When should you treat tongue-tie in a newborn?

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When should you treat tongue-tie in a newborn?

Please use this identifier to cite or link to this item: http://hdl.handle.net/10355/10320

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dc.contributor.author Cho, Anthony
dc.contributor.author Kelsberg, Gary
dc.contributor.author Safranek, Sarah
dc.date.accessioned 2011-03-23T14:46:00Z
dc.date.available 2011-03-23T14:46:00Z
dc.date.issued 2010-12
dc.identifier.citation Journal of Family Practice, 59(12) 2010: 712a-712b. en_US
dc.identifier.uri http://hdl.handle.net/10355/10320
dc.description.abstract Consider treatment when the infant is having difficulty breastfeeding. Infants with mild to moderate tongue-tie, or ankyloglossia, are likely to breastfeed successfully and usually require no treatment (strength of recommendation [SOR]: B, a prospective controlled trial and a case-control study). However, mothers of infants with any degree of tongue-tie who have difficulty with breastfeeding despite lactation support report immediate improvement after frenotomy is performed on the baby. Complications from the procedure are minimal (SOR: B, a small randomized controlled trial [RCT] and multiple uncontrolled cohort studies and case series). en_US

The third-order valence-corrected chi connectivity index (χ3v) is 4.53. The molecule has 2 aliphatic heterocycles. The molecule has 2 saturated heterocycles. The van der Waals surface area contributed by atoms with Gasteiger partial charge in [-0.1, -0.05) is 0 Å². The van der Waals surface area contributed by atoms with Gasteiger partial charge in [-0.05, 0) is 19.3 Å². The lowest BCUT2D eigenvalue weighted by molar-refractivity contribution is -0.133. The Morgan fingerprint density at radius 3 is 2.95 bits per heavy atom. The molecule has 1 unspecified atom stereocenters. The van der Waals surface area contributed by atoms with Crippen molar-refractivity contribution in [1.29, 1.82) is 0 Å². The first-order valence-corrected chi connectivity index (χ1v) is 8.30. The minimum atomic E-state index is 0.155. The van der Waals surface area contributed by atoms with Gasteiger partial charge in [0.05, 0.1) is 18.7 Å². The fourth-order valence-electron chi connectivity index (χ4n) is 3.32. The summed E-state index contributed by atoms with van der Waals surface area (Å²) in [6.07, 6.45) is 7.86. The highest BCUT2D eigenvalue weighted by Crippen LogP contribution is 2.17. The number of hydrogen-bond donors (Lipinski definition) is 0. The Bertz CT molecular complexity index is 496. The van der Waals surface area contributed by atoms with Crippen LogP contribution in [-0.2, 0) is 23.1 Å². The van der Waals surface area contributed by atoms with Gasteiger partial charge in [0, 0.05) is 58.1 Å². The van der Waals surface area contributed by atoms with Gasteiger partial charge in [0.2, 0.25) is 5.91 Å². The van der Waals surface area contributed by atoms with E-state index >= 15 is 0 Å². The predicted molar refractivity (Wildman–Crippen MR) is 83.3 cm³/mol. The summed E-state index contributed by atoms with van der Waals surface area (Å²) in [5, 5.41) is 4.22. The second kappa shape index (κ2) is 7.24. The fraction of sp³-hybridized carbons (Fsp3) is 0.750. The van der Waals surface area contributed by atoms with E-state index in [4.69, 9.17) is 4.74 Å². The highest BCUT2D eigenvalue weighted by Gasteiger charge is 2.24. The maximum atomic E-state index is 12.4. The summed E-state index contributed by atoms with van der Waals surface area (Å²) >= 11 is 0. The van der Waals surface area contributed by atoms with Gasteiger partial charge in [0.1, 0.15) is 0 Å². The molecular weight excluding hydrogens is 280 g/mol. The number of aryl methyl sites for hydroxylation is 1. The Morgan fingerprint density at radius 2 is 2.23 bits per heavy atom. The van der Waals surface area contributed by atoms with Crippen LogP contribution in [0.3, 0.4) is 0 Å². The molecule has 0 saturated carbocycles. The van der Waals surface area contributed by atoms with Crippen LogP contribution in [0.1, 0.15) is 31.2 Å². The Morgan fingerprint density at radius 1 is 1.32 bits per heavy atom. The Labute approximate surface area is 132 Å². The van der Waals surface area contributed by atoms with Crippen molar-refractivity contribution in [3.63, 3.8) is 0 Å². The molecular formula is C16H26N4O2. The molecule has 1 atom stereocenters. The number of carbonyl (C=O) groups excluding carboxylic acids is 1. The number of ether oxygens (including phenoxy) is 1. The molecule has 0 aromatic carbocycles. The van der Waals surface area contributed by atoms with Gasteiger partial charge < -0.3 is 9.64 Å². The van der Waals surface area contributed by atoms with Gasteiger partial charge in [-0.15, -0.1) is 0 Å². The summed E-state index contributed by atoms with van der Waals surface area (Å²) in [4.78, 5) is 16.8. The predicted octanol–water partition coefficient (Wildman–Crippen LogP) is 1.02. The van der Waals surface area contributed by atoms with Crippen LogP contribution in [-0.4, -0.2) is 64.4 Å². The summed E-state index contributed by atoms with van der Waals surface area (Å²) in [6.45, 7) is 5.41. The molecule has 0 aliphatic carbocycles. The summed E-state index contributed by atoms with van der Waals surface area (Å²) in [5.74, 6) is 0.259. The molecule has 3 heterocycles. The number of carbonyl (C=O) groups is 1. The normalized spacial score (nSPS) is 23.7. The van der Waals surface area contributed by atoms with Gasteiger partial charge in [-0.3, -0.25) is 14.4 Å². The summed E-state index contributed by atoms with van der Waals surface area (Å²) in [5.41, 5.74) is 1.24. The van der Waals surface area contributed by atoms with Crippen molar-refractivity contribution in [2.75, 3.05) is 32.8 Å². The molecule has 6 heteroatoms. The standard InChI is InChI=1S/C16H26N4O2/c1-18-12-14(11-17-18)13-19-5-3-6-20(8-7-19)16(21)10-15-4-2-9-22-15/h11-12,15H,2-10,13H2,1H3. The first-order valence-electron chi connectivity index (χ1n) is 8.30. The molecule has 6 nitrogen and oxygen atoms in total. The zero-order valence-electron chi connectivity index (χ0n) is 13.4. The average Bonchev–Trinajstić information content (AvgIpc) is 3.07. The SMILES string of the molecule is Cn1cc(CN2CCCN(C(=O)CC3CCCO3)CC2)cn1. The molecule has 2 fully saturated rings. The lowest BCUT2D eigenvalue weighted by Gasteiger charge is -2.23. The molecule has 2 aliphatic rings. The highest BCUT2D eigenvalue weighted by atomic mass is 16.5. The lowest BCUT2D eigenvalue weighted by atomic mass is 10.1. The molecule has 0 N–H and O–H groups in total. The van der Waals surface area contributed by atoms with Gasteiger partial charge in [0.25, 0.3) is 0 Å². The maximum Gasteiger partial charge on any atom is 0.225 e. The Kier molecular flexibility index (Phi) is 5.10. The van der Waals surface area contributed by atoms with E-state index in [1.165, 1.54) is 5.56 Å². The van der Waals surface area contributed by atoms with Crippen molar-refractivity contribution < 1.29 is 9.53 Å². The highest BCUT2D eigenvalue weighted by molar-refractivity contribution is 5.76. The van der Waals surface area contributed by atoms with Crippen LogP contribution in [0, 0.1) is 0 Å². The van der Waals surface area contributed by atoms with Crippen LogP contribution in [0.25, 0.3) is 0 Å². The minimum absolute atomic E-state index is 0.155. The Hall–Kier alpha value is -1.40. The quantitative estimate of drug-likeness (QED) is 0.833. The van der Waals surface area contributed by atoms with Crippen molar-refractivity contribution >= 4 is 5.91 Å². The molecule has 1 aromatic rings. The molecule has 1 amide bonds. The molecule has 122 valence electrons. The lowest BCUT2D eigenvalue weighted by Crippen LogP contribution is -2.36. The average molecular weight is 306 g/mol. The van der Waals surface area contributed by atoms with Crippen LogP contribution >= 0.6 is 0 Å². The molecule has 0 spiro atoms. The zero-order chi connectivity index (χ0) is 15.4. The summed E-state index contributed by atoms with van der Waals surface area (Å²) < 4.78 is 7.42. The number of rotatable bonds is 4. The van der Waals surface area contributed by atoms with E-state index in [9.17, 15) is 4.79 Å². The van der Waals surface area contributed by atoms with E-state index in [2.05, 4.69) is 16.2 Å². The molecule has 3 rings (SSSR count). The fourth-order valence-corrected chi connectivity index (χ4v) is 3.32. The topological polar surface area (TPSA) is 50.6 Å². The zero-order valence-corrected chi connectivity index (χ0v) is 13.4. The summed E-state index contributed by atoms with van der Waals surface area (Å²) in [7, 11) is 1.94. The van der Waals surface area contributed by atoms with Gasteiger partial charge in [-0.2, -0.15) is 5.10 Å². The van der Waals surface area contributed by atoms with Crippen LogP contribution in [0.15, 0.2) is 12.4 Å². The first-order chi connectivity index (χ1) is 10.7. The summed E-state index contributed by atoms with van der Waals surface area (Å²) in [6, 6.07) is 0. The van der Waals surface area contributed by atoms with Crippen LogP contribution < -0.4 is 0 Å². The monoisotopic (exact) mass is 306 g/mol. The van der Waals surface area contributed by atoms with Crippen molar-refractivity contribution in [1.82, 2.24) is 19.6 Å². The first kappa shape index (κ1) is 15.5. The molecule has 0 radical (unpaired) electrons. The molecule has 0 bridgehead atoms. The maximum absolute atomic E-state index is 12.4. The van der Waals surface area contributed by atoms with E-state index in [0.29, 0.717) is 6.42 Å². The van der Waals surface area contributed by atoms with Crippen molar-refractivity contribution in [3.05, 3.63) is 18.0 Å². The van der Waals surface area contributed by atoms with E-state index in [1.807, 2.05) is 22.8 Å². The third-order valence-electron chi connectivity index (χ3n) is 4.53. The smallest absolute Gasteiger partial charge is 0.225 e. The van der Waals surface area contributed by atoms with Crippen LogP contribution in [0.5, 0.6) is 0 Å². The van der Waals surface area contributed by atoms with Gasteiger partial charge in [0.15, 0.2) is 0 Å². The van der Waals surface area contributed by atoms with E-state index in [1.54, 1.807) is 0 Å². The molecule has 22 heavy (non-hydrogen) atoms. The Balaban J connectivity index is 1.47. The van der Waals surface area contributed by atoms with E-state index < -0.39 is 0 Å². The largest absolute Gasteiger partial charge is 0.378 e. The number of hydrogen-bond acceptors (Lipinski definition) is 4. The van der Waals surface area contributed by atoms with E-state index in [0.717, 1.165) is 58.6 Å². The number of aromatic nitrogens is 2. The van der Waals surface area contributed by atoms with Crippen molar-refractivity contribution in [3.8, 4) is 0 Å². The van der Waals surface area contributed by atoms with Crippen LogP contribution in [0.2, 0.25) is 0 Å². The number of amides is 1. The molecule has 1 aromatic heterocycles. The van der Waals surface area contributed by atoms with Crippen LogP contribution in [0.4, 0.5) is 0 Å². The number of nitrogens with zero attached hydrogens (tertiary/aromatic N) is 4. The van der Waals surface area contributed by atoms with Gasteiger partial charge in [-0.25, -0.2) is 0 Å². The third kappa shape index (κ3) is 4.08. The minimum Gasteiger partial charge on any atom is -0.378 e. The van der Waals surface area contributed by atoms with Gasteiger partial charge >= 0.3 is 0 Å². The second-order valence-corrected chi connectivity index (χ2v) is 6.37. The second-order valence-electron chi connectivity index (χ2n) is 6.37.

dc.language.iso en_US en_US
dc.publisher Family Physicians Inquiries Network en_US
dc.relation.ispartof Clinical Inquiries, 2010 (MU) en
dc.relation.ispartofseries Clinical Inquiries;vol. 59, no. 12, 2010
dc.subject.lcsh Ankyloglossia en_US
dc.subject.lcsh Breastfeeding -- Complications en_US
dc.title When should you treat tongue-tie in a newborn? en_US
dc.type Article en_US
dc.relation.ispartofcommunity University of Missouri-Columbia. School of Medicine. Department of Family and Community Medicine. Family Physicians Inquiries Network


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